Walsh v. Schreier et al
MEMORANDUM OPINION AND ORDER by Magistrate Judge Kirtan Khalsa denying 6 MOTION to Appoint Counsel; denying 13 MOTION to Amend/Correct and denying 14 MOTION to Amend/Correct. (kc) Modified document type on 7/21/2017 (am).
IN THE UNITED STATES DISTRICT COURT
FOR THE DISTRICT OF NEW MEXICO
STANFORD KELLY WALSH,
Civ. No. 16-1278 RCB/KK
BARBARA SEIDL SCHREIER,
H. BALDERAS, Attorney General
of the State of New Mexico,
MEMORANDUM OPINION AND ORDER
THIS MATTER is before the Court on the Motions to Amend Habeas Petition (Docs. 13
and 14) and the Motion to Appoint Counsel (Doc. 6) filed by Stanford Kelly Walsh. Walsh filed
his 28 U.S.C. § 2254 habeas corpus petition on November 16, 2016. (Doc. 1). In it, he asks the
Court to vacate his sentence based on allegations of ineffective assistance of counsel and various
due process violations. The Court ordered an answer to the petition pursuant to its screening
function under 28 U.S.C. § 1915(e)(2), which was filed on July 7, 2017. (Doc. 15). Having
carefully considered the pending motions and applicable law, the Court will deny the requested
I. Motions to Amend
In the first Motion to Amend (Doc. 13), Walsh provides additional argument and
authorities to demonstrate why his state court conviction violates due process. The second
Motion to Amend (Doc. 14) simply contains a list of 17 authorities. Since it is not clear what new
claims or theories, if any, Walsh seeks to add, Court will construe the Motions to Amend as
memoranda of law in support of his habeas petition. This construction is without prejudice to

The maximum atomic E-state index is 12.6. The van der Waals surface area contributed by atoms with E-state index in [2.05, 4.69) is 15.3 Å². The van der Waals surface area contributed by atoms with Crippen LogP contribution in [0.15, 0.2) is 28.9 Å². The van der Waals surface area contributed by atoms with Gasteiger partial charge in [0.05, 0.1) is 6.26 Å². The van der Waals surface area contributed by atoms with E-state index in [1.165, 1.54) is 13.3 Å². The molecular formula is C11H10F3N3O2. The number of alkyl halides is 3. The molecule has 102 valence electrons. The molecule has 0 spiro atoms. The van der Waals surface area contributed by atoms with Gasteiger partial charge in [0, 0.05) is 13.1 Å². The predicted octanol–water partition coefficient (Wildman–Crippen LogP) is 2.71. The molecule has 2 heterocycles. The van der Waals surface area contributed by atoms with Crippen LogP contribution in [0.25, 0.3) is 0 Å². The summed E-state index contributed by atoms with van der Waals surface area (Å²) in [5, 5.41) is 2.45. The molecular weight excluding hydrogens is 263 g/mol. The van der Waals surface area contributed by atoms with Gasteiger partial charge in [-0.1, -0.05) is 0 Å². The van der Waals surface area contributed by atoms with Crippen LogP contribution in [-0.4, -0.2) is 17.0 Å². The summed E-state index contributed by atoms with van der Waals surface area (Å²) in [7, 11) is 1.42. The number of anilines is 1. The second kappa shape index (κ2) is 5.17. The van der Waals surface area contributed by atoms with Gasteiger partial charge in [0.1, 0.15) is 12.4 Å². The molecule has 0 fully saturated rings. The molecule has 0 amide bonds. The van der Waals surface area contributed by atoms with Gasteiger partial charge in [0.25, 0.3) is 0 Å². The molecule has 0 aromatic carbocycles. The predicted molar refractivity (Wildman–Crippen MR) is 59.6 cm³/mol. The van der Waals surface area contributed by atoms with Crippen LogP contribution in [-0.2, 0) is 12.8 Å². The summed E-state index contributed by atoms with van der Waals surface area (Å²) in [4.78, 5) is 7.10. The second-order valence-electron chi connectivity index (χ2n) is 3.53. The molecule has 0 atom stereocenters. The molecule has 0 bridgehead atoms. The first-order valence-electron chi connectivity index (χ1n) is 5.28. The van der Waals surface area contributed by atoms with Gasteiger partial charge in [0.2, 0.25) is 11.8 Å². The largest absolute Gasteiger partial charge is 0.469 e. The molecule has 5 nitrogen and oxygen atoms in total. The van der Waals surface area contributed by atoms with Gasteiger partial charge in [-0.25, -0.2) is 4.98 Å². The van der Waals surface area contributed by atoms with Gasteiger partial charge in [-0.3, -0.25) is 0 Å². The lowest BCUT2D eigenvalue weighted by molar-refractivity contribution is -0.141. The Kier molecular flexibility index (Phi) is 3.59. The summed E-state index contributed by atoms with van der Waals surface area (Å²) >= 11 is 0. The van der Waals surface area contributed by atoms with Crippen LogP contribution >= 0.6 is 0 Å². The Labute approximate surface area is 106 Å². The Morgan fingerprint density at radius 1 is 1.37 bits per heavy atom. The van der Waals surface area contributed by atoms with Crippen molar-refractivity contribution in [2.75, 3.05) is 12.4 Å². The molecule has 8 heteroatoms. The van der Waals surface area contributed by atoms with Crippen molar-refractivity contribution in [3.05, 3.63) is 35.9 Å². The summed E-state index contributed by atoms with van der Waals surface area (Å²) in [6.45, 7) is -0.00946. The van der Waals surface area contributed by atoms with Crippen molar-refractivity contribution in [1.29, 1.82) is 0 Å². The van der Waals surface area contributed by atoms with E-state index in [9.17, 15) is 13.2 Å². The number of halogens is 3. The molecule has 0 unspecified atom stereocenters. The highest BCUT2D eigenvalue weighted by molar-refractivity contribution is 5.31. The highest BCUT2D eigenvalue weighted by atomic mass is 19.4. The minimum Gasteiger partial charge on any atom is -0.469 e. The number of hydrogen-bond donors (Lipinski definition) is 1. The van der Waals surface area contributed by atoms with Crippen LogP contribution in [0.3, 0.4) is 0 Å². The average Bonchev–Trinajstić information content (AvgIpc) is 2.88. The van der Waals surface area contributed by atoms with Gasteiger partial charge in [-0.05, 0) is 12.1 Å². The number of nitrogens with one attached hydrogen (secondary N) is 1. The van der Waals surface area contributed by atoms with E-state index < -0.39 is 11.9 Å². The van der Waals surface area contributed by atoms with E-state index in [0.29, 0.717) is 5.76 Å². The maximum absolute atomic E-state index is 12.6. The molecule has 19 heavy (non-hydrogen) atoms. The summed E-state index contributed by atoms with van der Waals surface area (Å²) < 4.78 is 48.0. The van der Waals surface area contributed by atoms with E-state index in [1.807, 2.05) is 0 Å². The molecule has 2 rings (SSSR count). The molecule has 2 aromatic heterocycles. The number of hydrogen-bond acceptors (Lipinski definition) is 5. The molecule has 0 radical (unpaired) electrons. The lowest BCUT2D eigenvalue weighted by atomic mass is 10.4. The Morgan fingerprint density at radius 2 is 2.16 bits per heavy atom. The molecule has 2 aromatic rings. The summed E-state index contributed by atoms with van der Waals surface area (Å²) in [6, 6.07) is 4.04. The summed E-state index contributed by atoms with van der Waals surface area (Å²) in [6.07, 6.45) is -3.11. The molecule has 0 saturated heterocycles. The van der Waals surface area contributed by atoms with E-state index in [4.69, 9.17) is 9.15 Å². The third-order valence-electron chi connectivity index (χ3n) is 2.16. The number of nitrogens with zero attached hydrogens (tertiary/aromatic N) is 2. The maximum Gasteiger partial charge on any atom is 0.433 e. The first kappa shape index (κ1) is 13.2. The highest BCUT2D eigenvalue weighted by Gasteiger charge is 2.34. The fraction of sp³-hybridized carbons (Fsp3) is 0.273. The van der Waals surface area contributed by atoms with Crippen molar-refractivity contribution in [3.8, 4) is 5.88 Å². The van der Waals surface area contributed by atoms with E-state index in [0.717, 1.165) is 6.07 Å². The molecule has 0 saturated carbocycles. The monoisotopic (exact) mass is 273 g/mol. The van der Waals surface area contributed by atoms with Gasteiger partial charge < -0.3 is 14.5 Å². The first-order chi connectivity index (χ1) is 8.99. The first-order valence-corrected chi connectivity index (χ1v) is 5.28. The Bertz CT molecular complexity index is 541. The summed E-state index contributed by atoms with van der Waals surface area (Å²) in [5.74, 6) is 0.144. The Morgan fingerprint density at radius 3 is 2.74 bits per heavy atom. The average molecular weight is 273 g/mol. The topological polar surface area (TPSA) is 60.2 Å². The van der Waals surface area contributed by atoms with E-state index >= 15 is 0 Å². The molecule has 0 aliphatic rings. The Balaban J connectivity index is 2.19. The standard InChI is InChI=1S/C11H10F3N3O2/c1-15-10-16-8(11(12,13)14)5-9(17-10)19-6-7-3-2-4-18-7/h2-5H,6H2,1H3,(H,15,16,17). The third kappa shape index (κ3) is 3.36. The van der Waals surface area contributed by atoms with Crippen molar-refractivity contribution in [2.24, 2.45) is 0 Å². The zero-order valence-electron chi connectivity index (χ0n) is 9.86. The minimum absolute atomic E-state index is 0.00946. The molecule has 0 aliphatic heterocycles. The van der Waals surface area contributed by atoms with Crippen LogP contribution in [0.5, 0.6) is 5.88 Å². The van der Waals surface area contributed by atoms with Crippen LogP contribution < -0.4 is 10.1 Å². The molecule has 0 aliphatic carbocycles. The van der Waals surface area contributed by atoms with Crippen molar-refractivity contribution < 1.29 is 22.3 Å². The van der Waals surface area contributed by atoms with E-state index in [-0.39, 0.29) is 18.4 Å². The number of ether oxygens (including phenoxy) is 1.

Walsh exercising his rights under Fed. R. Civ. P. 15. Rule (a)(1)(B) allows a party to amend their
pleading once as a matter of course within 21 days after the answer is filed. After that period, a
party needs court approval or the opponent’s consent to amend the pleading. Rule 15(a)(2).
II. Motion to Appoint Counsel
There is no constitutional right to counsel in habeas proceedings. Coronado v. Ward, 517
F.3d 1212, 1218 (10th Cir. 2008). Unless and until an evidentiary hearing is warranted, “[t]he
decision to appoint counsel is left to the sound discretion of the district court.” Engberg v.
Wyoming, 265 F.3d 1109, 1122 (10th Cir. 2001). Factors guiding such discretion include “the
merits of the litigant’s claims, the nature of the factual issues raised in the claims, the litigant’s
ability to present his claims, and the complexity of the legal issues raised by the claims.”
Williams v. Meese, 926 F.2d 994, 996 (10th Cir. 1991). The burden is on the petitioner “to
convince the court that there is sufficient merit to his claim to warrant the appointment of counsel.”
Hill v. SmithKline Beecham Corp., 393 F.3d 1111, 1115 (10th Cir. 2004) (internal citations
Considering the above factors, the Court is not convinced that counsel should be appointed
at this time. The claims are not particularly complex, and it is at least questionable whether
Walsh will prevail on the facts alleged. Further, beyond citing his lack of legal knowledge which is true in most pro se cases - Walsh has not demonstrated an inability to prosecute the
habeas petition. The Motion to Appoint Counsel will therefore be denied.
For the foregoing
IT IS ORDERED that the Motions to Amend (Docs. 13 and 14) are DENIED without
prejudice, to the extent Walsh seeks to add additional claims or theories. Such motions will be
construed as memoranda of law in support of the habeas petition (Doc. 1).
ORDERED FURTHER that the Motion to Appoint Counsel (Doc. 6) is DENIED.
UNITED STATES MAGISTRATE JUDGE
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